Are bigger flakes always better? An experimental assessment of flake size variation on cutting efficiency and loading

Key, Alastair J. M. (2014) Are bigger flakes always better? An experimental assessment of flake size variation on cutting efficiency and loading. Journal of Archaeological Science, 41 . pp. 140-146. ISSN 0305-4403. (doi:10.1016/j.jas.2013.07.033) (The full text of this publication is not currently available from this repository. You may be able to access a copy if URLs are provided)

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http://dx.doi.org/10.1016/j.jas.2013.07.033

Abstract

Previous studies have indicated that the cutting efficiency of flake tools increases with increased tool size. Here, we undertook to examine the relationship between flake size and efficiency parameters using a larger and more variable flake dataset than used in previous analyses. Our analyses were specifically designed to assess whether there is an absolute relationship between ever-increasing flake size and increased efficiency and/or loading potential. An alternative hypothesis is merely that only the smallest flakes are inefficient, and it is this factor which has been driving previous statements linking increasing flake size with increased efficiency. Our first set of analyses, using all experimental flakes, determined that a statistically significant relationship existed between increased flake sizes and increased cutting efficiency, as measured by two different efficiency measures (‘Time taken’ and ‘Number of cutting strokes required’). This analysis also demonstrated a statistically significant positive relationship between flake size and loading forces. However, our second analysis, which excluded the smallest flakes in our sample, revealed a different pattern. In this second set of analyses, increasing flake size did not indicate a statistically significant relationship with our two measures of cutting efficiency. A statistically significant relationship between increased flake size and increased loading was, however, still evinced. In sum, these results suggest that there is not an unconditional or absolute relationship between increased flake size and increased cutting efficiency in all circumstances. Rather, there is a threshold below which flakes of a certain size will become markedly inefficient. Our results have particular implications relating to flake utility, optimality, and factors potentially influencing flake selection by hominins.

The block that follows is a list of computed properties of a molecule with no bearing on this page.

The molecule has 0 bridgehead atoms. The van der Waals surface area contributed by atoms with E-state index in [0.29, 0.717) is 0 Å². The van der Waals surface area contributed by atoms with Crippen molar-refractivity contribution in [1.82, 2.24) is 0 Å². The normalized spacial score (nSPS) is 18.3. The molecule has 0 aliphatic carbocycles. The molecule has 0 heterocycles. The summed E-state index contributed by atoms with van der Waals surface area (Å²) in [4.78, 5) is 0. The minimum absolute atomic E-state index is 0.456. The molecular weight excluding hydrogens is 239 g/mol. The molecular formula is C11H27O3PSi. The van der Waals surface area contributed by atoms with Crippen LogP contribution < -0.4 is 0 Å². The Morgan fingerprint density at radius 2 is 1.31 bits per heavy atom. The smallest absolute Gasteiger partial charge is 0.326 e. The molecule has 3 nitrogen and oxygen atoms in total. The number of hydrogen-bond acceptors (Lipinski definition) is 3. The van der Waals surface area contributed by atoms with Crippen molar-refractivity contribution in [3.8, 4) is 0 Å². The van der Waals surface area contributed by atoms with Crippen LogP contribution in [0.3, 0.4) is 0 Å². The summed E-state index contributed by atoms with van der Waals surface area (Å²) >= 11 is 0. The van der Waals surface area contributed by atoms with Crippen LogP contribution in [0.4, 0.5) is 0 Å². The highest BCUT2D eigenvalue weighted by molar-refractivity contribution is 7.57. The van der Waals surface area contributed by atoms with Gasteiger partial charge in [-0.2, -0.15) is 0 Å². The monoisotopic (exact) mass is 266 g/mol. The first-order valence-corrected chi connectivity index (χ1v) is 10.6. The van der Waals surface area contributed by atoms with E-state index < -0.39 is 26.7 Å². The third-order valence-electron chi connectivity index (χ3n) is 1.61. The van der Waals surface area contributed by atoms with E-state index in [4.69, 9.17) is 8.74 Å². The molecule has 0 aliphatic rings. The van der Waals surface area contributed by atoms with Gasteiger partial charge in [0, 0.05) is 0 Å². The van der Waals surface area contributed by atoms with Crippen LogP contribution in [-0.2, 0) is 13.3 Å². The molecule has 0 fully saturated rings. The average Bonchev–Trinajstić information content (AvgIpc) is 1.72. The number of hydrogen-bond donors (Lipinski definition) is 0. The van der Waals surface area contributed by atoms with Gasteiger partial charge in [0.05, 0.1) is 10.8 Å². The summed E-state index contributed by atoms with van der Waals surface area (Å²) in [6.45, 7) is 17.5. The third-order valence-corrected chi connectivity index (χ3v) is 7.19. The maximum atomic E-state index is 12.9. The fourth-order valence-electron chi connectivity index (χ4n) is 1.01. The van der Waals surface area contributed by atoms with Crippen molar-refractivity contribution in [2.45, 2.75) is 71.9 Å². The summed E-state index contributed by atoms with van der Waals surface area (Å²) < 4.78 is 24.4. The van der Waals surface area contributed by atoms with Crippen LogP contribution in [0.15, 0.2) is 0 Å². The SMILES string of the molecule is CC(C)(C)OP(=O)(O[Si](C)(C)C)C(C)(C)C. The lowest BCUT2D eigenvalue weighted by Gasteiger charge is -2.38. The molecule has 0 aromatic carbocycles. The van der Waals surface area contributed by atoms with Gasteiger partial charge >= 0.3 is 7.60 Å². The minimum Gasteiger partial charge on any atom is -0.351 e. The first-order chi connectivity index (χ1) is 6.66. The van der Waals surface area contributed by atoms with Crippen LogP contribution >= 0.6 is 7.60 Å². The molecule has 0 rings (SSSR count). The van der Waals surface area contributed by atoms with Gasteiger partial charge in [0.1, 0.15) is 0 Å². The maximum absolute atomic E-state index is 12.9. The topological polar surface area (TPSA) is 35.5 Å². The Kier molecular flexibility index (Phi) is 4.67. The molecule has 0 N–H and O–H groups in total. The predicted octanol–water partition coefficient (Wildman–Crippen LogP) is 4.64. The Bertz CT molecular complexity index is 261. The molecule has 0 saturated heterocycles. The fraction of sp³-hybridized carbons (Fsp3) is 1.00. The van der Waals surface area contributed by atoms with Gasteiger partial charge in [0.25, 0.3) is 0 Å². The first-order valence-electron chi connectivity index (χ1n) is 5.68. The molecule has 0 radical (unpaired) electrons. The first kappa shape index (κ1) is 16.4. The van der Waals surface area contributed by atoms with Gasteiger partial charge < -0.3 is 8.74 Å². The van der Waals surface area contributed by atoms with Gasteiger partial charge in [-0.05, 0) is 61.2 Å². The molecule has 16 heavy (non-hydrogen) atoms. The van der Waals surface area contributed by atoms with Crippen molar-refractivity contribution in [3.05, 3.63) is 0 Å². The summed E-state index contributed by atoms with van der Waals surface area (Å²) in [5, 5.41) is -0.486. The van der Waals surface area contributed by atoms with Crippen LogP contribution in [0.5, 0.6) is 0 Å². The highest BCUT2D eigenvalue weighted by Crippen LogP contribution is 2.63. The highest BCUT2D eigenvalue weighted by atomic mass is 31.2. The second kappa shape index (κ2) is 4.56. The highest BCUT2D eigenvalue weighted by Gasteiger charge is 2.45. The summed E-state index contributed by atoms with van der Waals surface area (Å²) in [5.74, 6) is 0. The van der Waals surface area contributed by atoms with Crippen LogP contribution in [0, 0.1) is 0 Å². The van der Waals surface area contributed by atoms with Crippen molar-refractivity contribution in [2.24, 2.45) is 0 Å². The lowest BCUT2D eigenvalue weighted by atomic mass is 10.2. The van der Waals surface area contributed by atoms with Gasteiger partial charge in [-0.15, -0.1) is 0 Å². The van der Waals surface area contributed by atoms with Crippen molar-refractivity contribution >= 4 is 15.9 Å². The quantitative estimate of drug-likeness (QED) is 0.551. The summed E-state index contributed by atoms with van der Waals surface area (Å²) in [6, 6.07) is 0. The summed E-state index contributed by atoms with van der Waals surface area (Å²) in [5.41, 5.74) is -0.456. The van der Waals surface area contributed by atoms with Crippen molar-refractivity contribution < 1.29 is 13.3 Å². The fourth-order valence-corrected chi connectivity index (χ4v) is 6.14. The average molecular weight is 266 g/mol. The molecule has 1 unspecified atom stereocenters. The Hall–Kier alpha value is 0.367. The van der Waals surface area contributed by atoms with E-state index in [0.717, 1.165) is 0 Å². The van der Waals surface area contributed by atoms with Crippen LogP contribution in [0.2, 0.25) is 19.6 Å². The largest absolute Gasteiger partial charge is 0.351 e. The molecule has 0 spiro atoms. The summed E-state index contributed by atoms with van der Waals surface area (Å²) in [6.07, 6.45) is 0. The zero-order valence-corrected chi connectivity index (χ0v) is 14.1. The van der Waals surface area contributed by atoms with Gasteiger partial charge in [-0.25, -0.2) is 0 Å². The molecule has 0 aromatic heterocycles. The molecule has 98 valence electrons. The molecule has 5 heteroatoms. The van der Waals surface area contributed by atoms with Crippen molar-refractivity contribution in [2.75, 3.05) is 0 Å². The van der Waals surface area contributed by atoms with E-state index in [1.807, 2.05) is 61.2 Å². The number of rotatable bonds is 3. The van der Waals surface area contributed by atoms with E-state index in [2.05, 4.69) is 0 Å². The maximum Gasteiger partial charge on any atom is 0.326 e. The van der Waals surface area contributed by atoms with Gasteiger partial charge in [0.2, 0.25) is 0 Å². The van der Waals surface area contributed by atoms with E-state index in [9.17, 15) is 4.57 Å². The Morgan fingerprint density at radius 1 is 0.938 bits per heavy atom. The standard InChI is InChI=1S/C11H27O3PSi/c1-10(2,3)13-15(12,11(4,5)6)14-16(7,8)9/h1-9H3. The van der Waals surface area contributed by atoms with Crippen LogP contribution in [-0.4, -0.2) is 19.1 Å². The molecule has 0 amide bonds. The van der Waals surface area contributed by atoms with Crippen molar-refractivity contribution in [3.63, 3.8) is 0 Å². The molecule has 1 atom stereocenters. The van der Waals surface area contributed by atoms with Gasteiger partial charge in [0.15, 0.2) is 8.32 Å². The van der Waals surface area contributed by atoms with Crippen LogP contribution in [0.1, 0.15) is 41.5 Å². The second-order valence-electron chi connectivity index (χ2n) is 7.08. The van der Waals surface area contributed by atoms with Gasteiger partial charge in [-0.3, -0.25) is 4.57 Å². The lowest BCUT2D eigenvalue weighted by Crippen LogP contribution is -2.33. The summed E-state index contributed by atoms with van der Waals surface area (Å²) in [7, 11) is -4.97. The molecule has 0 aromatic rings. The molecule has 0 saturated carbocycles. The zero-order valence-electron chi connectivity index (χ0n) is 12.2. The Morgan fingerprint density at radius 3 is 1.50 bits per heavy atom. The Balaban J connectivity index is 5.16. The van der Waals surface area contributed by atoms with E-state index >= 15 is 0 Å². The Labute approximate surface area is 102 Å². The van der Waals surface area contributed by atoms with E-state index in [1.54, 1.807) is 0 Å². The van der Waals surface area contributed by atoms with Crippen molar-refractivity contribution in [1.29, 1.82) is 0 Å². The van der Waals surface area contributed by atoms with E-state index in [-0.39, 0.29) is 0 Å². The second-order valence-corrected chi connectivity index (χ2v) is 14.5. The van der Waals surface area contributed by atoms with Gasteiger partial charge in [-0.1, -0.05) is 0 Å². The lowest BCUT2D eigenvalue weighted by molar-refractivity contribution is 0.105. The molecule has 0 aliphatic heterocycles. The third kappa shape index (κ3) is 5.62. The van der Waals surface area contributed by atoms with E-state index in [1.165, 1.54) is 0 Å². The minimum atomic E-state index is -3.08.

Item Type: Article
DOI/Identification number: 10.1016/j.jas.2013.07.033
Uncontrolled keywords: Tool size; Flake morphology; Efficiency; Loading; Force applied; Function
Subjects: G Geography. Anthropology. Recreation > GN Anthropology
Divisions: Faculties > Social Sciences > School of Anthropology and Conservation > Biological Anthropology
Depositing User: A.J.M. Key
Date Deposited: 12 Sep 2015 13:25 UTC
Last Modified: 29 May 2019 16:00 UTC
Resource URI: https://kar.kent.ac.uk/id/eprint/50475 (The current URI for this page, for reference purposes)
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